Nowadays, not one commercial break goes by without featuring an ad for a weight-loss program, machine or miracle pill, so it’s hard not to think about your own eating and fitness habits while sitting on the couch watching TV. As an Elon University student, you’re at a college that tears you in two directions — free food at all events, free gym membership all week. Perhaps you have tried a crash diet or bought into that miracle pill, just to see if it worked. But it didn’t. And here you are.

I found myself in a similar place when I first came to Elon. I was dealing with the fact that I had packed on some significant weight during high school, and I knew I wanted to beat the Freshman 15 before it started. So if you’re in the market for a fitness overhaul, keep reading.

The truth is, I’m not a dietitian, personal trainer or perfectly in shape by any means. And I think that this, believe it or not, is what may make my advice work for you. No miracle pill, just what worked for plain-old, picky-eating, carb-loving me.

First of all, make sure you have the right mindset. Instead of thinking, “I have to get out of this body,” start to think, “I don’t love where I am, but this is where I am today, and I have the power to change my tomorrow.” Then, stop making excuses. “Oh, I’m too busy, it will never work, I don’t want to…”

All of that has to go out the window. You want to change your life, so make yourself accountable. Find a way that works for you to log your food and your workouts. I used strikes for junk food instead of counting calories when I first started out since the numbers intimidated me. Whatever you do, recording what you eat really brings attention to your diet. It reveals that handful of candy you unknowingly sneak from the jar at work or all those hundred calorie packs that can really add up.

That being said, cut back on, but don’t eliminate, the junk food you love. Finding the things that you actually want to spend those precious calories on rearranges your priorities and revolutionizes your eating habits. If you can’t resist the temptation, don’t keep it in the house.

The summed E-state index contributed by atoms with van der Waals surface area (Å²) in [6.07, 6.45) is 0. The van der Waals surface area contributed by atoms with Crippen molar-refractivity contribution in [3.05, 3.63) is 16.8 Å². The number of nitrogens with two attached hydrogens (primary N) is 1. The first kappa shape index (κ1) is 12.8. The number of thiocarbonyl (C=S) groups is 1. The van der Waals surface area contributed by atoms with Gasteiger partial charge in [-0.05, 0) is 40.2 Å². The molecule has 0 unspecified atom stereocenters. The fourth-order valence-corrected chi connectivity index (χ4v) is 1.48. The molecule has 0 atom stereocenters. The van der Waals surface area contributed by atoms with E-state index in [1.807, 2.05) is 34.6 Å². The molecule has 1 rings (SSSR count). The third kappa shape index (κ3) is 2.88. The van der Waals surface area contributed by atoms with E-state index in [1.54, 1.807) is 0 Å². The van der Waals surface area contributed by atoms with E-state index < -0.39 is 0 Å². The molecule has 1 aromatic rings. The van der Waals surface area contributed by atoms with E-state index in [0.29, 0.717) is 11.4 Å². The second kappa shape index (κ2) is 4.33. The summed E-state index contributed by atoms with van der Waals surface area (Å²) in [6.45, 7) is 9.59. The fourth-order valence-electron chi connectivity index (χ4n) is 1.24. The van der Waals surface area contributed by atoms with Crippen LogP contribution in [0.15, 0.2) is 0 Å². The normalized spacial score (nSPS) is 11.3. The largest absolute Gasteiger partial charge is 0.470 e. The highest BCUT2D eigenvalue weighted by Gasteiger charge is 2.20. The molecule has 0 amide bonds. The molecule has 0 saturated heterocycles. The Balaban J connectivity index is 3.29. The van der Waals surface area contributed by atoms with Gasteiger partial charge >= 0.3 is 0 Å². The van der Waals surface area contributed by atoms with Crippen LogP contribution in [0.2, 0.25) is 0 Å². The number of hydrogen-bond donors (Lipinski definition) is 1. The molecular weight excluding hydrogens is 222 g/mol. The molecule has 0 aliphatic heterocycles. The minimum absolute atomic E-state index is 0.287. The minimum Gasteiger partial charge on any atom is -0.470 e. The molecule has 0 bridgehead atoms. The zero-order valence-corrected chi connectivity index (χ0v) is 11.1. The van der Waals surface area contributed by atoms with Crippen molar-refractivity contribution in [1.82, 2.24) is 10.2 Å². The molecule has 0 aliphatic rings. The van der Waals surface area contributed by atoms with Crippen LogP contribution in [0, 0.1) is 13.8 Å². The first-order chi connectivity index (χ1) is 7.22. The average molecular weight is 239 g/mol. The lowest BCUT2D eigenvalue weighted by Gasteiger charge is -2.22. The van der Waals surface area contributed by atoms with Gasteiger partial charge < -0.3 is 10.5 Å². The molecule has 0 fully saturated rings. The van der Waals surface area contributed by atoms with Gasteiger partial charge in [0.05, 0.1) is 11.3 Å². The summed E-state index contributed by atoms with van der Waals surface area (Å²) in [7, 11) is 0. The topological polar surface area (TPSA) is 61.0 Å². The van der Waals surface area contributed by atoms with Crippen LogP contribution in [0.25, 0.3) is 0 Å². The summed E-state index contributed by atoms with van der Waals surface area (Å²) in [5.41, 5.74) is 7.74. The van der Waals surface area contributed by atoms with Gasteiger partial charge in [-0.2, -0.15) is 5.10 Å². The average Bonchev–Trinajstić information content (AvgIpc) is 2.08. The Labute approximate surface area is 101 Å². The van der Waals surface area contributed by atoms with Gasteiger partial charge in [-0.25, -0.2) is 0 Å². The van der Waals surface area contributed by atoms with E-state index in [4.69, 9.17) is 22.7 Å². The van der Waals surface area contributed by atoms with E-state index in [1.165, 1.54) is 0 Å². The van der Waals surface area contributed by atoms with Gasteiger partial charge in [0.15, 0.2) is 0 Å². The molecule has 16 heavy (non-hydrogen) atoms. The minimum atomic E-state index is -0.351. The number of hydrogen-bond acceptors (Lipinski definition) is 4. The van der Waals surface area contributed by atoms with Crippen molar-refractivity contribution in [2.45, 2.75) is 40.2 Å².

When your house is clean of those dirty little snacks you know you can’t resist, eating these treats every now and then is more special. You can’t look at eating food as a permanent diet — it’s a way of life, which is why it has to be flexible and enjoyable.

To complement your healthy eating, find what gets you moving and do it. Tying a donut to a fishing rod attached to your treadmill is not the way to get yourself to work out.

You won’t do it if you don’t like it. That’s a promise, no matter how strong your will. No exercise is better than another, so instead of focusing on the type of exercise, try to find something you really enjoy and adjust the amount of time you do it to match the number of calories you want to burn.

Don’t compare your fitness to anyone else’s, either. I could never do a full pushup — now I can do three. I don’t want to be Miss Universe — I just want to be fit, and whether that means I’ll eventually be able to do five or 500, that’s all I want and all I can ask for. Ignore the numbers and focus on how you feel.

Finally, know the warning signs of mental issues and physical injuries, and surround yourself with people who make you feel your best. I have an accountability partner who tells me if she thinks I’m working out excessively or eating too little. Though it seems obvious that neither of those are problems for me now, I want to make sure they never have a chance to become problems. Her encouragement has helped build my confidence and kept me on track when I wanted to give up.

In summary, I’m still working. Hard. And, some days, it sucks. But after years of failure and dissatisfying results, the tips above are finally helping me lose the weight and keep it off, all with a smile on my face. The tips are vague, but intentionally so because you have to find what works for you.

As for me, I’ve used kickboxing, running and strength-training to lose close to 30 pounds and many inches since I started college, and it looks like I’m going to graduate without them, too. So if you see me running around campus, give me a high-five — and if you ever want a workout buddy, you know who to reach out to.


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